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Internal scars called adhesions form as the body heals from a surgery, infection, inflammation, trauma, radiation therapy or endometriosis. Due to healing events in life, virtually everyone has adhesions. Adhesions can act like straitjackets, binding nerves, organs and joints. Unable to move or function normally, these structures can cause pain or dysfunction, including female infertility and life-threatening bowel obstructions.

While surgery can remove adhesions, a catch-22 occurs because surgery generally creates more adhesions. An exhaustive study examining five decades of surgery showed that 90% of patients develop adhesions following open abdominal surgery and 55% to 100% of women develop adhesions after pelvic surgery. (Liakakos et al., 2001) For someone who undergoes surgery, complications from adhesions may be of high concern.

example of adhesion barrier

Image courtesy of ARD Warrior.

Hoping to mitigate the damage caused by adhesions, some doctors insert adhesion barriers (often a thin, film-like plastic wrap) during surgery. Unfortunately, this has been an imperfect solution. A study published in the journal Obstetrics & Gynecology, examining 473,788 women who had hysterectomy or fibroid removal, explored post-surgical complications of adhesion barriers. Though their use may help reduce adhesion formation, this major study suggests that the use of barriers may increase a patient’s chance of developing other post-surgical complications. The most serious of these was after hysterectomy, where adhesion barriers were shown to increase the risk of small bowel obstruction – a life-threatening condition. Other examples include ileus (bowel inactivity) and fever after fibroid removal.

Until recently, patients were left with a high probability of adhesion formation and medical science offered no relief. Both physicians and patients were left with the likelihood of post-surgical adhesions in most cases.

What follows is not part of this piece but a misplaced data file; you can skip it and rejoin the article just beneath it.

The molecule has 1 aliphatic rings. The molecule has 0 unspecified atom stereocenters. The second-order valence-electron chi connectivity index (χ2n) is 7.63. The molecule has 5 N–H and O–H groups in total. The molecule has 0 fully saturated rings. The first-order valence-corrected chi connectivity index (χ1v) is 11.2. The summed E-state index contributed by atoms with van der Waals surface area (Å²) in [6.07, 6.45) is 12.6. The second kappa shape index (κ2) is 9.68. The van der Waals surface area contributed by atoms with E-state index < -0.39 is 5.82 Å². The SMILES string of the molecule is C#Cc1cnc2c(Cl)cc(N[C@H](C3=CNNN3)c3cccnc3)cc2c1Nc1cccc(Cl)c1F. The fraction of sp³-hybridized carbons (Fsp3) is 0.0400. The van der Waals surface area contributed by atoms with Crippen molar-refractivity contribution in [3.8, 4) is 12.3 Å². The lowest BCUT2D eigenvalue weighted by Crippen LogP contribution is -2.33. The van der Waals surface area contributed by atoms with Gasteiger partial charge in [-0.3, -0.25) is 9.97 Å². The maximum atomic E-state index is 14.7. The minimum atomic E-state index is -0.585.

The Clear Passage Approach® is a manual (hands-on) physical therapy whose success has been thoroughly studied and documented. Feeling like a very deep massage, the therapy has been shown to deform and detach the bonds of the tiny but powerful adhesions, returning the body to normal, pain-free function.

A peer-reviewed study of ten years of data, published in 2015, found that the non-surgical therapy equaled or was more effective than traditional, standard therapies for decreasing adhesions, specifically in the treatment of female infertility. (Rice et al., 2015a) For instance, the study showed that the Clear Passage Approach opened completely blocked fallopian tubes in 69% of women who had never undergone prior tubal repair – previously thought impossible without surgery.

The implications of this are significant and reach far beyond women’s health. Though this study focused on decreasing adhesions in infertile women, the therapy can help reduce chronic pain and improve function in several areas of the body. Many patients feel it is an effective treatment alternative for adhesion-related pain, eliminating the need for surgery. In addition to treating existing adhesions, the therapy avoids the risk of post-surgical adhesions forming and the complications associated with adhesion barriers.

To learn if this therapy may help you, schedule a phone consultation with one of our certified therapists at no cost by completing this online form or by calling 1-352-336-1433.